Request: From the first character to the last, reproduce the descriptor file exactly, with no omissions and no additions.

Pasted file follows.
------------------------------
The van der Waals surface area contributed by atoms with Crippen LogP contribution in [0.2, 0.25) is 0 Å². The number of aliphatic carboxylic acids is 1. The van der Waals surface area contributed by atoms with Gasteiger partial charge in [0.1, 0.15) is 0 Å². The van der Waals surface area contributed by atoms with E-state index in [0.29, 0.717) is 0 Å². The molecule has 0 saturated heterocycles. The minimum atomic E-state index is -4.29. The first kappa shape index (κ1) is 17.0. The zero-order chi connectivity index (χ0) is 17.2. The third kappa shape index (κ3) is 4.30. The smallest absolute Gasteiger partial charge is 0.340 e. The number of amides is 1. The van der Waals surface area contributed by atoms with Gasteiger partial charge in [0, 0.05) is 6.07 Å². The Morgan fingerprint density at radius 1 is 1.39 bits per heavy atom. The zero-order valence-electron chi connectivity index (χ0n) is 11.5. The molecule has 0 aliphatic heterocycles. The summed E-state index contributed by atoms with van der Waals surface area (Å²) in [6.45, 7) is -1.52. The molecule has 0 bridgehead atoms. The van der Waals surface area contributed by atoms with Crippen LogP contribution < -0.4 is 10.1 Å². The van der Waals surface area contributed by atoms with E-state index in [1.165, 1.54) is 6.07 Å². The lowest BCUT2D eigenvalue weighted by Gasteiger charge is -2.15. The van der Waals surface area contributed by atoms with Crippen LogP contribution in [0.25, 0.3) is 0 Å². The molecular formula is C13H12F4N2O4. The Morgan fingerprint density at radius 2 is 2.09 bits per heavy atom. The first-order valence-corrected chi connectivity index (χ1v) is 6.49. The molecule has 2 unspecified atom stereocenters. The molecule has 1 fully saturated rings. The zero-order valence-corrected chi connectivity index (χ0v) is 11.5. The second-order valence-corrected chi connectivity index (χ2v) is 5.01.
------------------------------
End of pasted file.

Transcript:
The van der Waals surface area contributed by atoms with Crippen LogP contribution in [0.2, 0.25) is 0 Å². The number of aliphatic carboxylic acids is 1. The van der Waals surface area contributed by atoms with Gasteiger partial charge in [0.1, 0.15) is 0 Å². The van der Waals surface area contributed by atoms with E-state index in [0.29, 0.717) is 0 Å². The molecule has 0 saturated heterocycles. The minimum atomic E-state index is -4.29. The first kappa shape index (κ1) is 17.0. The zero-order chi connectivity index (χ0) is 17.2. The third kappa shape index (κ3) is 4.30. The smallest absolute Gasteiger partial charge is 0.340 e. The number of amides is 1. The van der Waals surface area contributed by atoms with Gasteiger partial charge in [0, 0.05) is 6.07 Å². The Morgan fingerprint density at radius 1 is 1.39 bits per heavy atom. The zero-order valence-electron chi connectivity index (χ0n) is 11.5. The molecule has 0 aliphatic heterocycles. The summed E-state index contributed by atoms with van der Waals surface area (Å²) in [6.45, 7) is -1.52. The molecule has 0 bridgehead atoms. The van der Waals surface area contributed by atoms with Crippen LogP contribution < -0.4 is 10.1 Å². The van der Waals surface area contributed by atoms with E-state index in [1.165, 1.54) is 6.07 Å². The lowest BCUT2D eigenvalue weighted by Gasteiger charge is -2.15. The van der Waals surface area contributed by atoms with Crippen LogP contribution in [0.25, 0.3) is 0 Å². The molecular formula is C13H12F4N2O4. The Morgan fingerprint density at radius 2 is 2.09 bits per heavy atom. The first-order valence-corrected chi connectivity index (χ1v) is 6.49. The molecule has 2 unspecified atom stereocenters. The molecule has 1 fully saturated rings. The zero-order valence-corrected chi connectivity index (χ0v) is 11.5. The second-order valence-corrected chi connectivity index (χ2v) is 5.01.